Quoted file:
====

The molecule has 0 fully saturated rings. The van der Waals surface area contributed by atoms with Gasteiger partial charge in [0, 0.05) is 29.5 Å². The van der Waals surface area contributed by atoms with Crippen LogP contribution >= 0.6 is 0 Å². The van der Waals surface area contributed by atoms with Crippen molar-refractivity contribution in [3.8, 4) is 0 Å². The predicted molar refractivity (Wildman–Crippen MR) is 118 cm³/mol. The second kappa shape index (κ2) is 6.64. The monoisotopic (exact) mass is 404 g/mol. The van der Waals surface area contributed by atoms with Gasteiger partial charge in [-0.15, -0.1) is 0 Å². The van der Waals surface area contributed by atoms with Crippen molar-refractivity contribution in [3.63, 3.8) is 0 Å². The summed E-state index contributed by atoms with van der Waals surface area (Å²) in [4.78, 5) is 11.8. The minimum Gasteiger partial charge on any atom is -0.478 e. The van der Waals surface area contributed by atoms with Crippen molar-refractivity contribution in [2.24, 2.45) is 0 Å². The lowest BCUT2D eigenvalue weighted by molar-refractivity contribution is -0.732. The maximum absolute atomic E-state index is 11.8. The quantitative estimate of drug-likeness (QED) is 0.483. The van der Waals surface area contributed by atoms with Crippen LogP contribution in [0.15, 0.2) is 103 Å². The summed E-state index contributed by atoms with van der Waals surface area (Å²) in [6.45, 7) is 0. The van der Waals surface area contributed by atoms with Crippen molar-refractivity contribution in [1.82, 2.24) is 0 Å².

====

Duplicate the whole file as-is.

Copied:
The molecule has 0 fully saturated rings. The van der Waals surface area contributed by atoms with Gasteiger partial charge in [0, 0.05) is 29.5 Å². The van der Waals surface area contributed by atoms with Crippen LogP contribution >= 0.6 is 0 Å². The van der Waals surface area contributed by atoms with Crippen molar-refractivity contribution in [3.8, 4) is 0 Å². The predicted molar refractivity (Wildman–Crippen MR) is 118 cm³/mol. The second kappa shape index (κ2) is 6.64. The monoisotopic (exact) mass is 404 g/mol. The van der Waals surface area contributed by atoms with Gasteiger partial charge in [-0.15, -0.1) is 0 Å². The van der Waals surface area contributed by atoms with Crippen molar-refractivity contribution in [3.63, 3.8) is 0 Å². The summed E-state index contributed by atoms with van der Waals surface area (Å²) in [4.78, 5) is 11.8. The minimum Gasteiger partial charge on any atom is -0.478 e. The van der Waals surface area contributed by atoms with Crippen molar-refractivity contribution in [2.24, 2.45) is 0 Å². The lowest BCUT2D eigenvalue weighted by molar-refractivity contribution is -0.732. The maximum absolute atomic E-state index is 11.8. The quantitative estimate of drug-likeness (QED) is 0.483. The van der Waals surface area contributed by atoms with Crippen LogP contribution in [0.15, 0.2) is 103 Å². The summed E-state index contributed by atoms with van der Waals surface area (Å²) in [6.45, 7) is 0. The van der Waals surface area contributed by atoms with Crippen molar-refractivity contribution in [1.82, 2.24) is 0 Å².